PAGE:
Computer Design/Assembly

Childhood Projects

At the age of 13, I decided my mothers 15 pound, a brick of a laptop, was inadequate and could no longer perform the demanding tasks I required from it. I decided to build a new desktop. I not only wanted this desktop to perform but rather be the center of attention, the prop in the room that would have everyone talking. I started with research. Diving deep into online threads and reviews I began to piece together what would be my first computer. Should I get solid-state hard drives? How much ram? How the hell are processors rated and why are they so expensive? Tedious hours of reading lead to a computer components list that I absolutely could not afford.  So I worked.  I worked cutting grasses, helping my father with household chores and even selling used skateboards that I would find out behind an old skate park. Let’s be honest, I made around 100 dollars. Nonetheless, my parents were supportive and gave me the go-ahead to buy the parts. Now started the assembly.

I still remember when all the parts came in. The smell of the packaging, honestly, I loved it. I saved all the boxes and laid them out for display. I remember the clear acrylic computer case coming in knocked down and with it came a poor excuse for and IKEA instruction manual. It was a rough start. Each wire had its own predetermined position that only hours in the motherboard installation guide could reveal. The cords did not come in that pretty neon color, either. The neon wire cover had to be manually threaded over each wire. Well worth the extra time I would say.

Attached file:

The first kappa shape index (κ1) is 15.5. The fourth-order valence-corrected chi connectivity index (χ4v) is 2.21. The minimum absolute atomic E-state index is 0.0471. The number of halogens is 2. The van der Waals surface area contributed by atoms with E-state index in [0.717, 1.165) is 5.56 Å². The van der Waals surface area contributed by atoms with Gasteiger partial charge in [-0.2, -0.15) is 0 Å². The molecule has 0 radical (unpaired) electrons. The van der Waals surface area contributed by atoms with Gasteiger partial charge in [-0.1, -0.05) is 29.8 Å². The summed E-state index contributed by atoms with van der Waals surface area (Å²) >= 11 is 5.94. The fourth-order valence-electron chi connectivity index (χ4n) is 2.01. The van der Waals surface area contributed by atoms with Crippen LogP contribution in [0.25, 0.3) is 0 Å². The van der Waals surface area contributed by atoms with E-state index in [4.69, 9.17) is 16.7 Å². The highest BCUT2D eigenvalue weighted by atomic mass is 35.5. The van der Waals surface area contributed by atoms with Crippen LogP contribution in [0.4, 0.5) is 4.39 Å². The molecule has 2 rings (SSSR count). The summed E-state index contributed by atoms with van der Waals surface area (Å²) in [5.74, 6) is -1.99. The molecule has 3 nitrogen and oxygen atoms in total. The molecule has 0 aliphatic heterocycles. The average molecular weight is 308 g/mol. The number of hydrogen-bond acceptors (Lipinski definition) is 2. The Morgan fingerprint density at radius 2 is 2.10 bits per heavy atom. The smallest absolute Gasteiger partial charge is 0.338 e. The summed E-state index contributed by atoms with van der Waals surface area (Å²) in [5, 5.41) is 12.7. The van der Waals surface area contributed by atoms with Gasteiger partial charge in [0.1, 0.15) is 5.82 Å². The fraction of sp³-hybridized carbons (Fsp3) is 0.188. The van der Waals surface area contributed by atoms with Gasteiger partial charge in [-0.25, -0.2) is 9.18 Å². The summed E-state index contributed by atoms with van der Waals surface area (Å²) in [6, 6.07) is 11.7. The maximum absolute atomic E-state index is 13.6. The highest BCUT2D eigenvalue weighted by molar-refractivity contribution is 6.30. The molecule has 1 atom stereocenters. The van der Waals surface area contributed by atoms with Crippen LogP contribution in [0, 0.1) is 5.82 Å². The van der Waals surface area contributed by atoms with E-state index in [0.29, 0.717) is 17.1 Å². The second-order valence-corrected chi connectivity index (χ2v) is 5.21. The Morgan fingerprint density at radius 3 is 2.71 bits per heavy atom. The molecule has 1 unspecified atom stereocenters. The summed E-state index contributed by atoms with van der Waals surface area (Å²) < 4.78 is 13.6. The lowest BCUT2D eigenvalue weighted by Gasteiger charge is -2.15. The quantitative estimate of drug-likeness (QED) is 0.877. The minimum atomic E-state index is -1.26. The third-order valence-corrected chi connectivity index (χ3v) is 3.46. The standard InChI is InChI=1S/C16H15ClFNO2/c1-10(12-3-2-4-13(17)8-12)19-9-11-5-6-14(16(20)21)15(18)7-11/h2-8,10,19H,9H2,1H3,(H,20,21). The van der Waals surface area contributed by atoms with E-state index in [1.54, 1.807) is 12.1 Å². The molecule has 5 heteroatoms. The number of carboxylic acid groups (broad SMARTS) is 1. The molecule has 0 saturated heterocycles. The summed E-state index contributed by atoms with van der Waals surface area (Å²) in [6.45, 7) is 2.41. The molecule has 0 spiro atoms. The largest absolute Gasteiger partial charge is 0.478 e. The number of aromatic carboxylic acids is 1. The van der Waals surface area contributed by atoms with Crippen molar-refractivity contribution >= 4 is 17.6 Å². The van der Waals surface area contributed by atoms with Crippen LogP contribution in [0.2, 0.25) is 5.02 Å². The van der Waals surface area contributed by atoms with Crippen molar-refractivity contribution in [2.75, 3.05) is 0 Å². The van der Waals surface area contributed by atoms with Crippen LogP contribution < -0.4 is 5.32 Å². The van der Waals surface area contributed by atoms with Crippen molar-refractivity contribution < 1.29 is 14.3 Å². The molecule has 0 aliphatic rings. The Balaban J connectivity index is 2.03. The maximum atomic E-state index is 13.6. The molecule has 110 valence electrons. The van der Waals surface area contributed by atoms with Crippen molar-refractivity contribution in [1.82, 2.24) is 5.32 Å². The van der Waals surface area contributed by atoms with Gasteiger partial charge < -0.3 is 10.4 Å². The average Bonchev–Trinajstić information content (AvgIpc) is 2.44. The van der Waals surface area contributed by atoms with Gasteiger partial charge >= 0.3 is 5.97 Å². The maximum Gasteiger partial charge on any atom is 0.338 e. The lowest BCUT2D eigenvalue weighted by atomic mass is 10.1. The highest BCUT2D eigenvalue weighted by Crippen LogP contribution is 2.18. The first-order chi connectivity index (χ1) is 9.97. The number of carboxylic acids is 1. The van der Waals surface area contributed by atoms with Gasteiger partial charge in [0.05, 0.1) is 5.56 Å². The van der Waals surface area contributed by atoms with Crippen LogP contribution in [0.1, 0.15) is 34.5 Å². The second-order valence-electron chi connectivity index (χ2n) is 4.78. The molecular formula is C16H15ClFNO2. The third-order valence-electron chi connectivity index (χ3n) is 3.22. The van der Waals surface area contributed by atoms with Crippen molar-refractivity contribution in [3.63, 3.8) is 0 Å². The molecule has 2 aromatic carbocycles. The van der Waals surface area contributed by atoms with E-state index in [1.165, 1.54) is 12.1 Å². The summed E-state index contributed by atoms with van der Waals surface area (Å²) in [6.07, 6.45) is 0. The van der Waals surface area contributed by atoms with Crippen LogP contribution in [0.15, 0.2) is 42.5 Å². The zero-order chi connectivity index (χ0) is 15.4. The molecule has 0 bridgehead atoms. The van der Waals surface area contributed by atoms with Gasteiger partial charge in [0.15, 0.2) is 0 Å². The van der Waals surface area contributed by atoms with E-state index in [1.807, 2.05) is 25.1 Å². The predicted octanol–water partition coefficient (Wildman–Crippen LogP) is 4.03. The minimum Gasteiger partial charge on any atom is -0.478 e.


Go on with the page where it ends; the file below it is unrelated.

The assembly took over 3 weeks to complete and another week or so to get the drivers and software to cooperate. This was my first milestone project and I feel one of the most important ones. This project taught me that daunting tasks can be accomplished with a little hard work and dedication.  I was also able to utilize this computer to aid in my video editing, music creation, 3D modeling and my overall familiarity with computers and database systems.